A Man Called Ove
by Fredrik Backman
Ove hasn’t found anything to smile about lately. What was once a very regimented man, is now an even more terrifying old man to encounter. He lives by his own strict rules and there’s no swaying him into any grey area. Needless to say, he doesn’t do well with changes, either.
One day, when a family of mixed race moved in beside him, his life was turned upside down. He thinks the husband an incompetent idiot, the kids bothersome, and the woman (of Iraqui descent), a pest. Their chaotic life couldn’t be more different from Ove’s disciplined existence.
Ove is a man of a few words. He doesn’t waste them on perfunctory dialogues – not even carefully thought out ones. He’d rather the world leave him alone so he can live out his days in peace. In truth, he’s just biding his time until he can see his Sonja again. But the entire universe will conspire against him. What follows is a series of event that will give him a reason to stay, a reason to live, and a reason to love again.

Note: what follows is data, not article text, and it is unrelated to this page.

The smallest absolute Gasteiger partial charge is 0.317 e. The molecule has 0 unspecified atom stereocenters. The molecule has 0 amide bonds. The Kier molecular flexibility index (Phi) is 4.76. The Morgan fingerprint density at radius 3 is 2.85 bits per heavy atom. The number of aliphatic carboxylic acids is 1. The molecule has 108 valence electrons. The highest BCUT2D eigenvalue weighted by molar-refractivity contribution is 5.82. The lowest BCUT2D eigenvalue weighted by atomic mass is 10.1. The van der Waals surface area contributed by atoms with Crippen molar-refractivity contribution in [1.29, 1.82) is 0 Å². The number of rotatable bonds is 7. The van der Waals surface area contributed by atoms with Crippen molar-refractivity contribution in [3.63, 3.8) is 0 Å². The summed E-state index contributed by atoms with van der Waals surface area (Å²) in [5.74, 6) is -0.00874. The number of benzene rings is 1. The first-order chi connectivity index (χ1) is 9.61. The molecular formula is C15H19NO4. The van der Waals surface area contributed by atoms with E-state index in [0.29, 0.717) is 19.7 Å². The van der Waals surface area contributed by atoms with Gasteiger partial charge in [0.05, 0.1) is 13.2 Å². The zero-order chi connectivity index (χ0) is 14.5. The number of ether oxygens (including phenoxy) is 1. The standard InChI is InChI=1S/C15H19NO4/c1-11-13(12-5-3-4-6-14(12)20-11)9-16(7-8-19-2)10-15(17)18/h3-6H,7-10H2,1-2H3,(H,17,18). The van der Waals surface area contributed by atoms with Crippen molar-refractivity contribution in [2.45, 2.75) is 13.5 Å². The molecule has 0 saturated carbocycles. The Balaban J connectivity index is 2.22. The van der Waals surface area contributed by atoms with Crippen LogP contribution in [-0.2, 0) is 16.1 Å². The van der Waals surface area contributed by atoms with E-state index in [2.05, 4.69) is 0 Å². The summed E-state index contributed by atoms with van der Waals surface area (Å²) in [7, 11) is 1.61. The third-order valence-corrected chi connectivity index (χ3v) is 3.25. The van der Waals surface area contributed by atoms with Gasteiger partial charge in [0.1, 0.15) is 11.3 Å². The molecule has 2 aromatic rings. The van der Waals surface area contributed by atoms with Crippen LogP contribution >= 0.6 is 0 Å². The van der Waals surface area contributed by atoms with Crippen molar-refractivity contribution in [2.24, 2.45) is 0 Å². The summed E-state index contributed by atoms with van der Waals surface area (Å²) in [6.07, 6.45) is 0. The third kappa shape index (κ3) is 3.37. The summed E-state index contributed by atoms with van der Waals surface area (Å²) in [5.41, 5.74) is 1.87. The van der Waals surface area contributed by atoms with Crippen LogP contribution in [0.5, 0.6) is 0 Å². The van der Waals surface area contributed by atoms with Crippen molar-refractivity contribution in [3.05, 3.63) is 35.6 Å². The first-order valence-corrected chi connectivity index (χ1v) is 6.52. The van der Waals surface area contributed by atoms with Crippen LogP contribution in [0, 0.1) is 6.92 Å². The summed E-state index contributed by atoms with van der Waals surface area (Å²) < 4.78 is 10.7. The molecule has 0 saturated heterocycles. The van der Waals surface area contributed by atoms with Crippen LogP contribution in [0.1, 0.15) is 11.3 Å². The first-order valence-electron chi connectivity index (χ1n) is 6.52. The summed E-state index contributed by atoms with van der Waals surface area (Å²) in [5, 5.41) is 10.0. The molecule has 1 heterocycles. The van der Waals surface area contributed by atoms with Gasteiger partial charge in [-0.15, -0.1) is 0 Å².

What is it about Swedish-translated novels that make me feel all the warm and fuzzies? Ove is the perfect example of a hard man to like but the characters and events of the story somehow soften him to the eyes of the readers. I think it’s because everyone around him forces him to deviate from his normal self. They give him layers that no one knew existed, not even his dead wife or himself. The world sees him as an angry, old coot but deep inside, his upbringing remains the thing that will always make him human. His mom died when he was just a boy but his father made sure he grew up to be a conscientious, kind-hearted man. It also helps that he held his father to the highest esteem so he emulated him all his life. This was better exemplified when on their vacation in Spain, and even though there was a language barrier, he helped the townspeople to the best of his abilities. He went around fixing things and making sure their problems disappear.
If you’ve seen the video for this novel-turned-to-film, you would know that ever since his wife died, he hasn’t found a reason to live. So everyday since making a decision to follow Sonja, he’s been trying to kill himself. Of course, all his attempts end up in the most comical way possible which makes this book sad and funny at the same time. All around him people and circumstances did their best, though, unconsciously, from doing what he’s set out to do. Until he finally admitted defeat by telling his wife that “killing oneself isn’t easy.” At the end of the day, Ove’s big heart was the thing that will give him what he’s been asking for.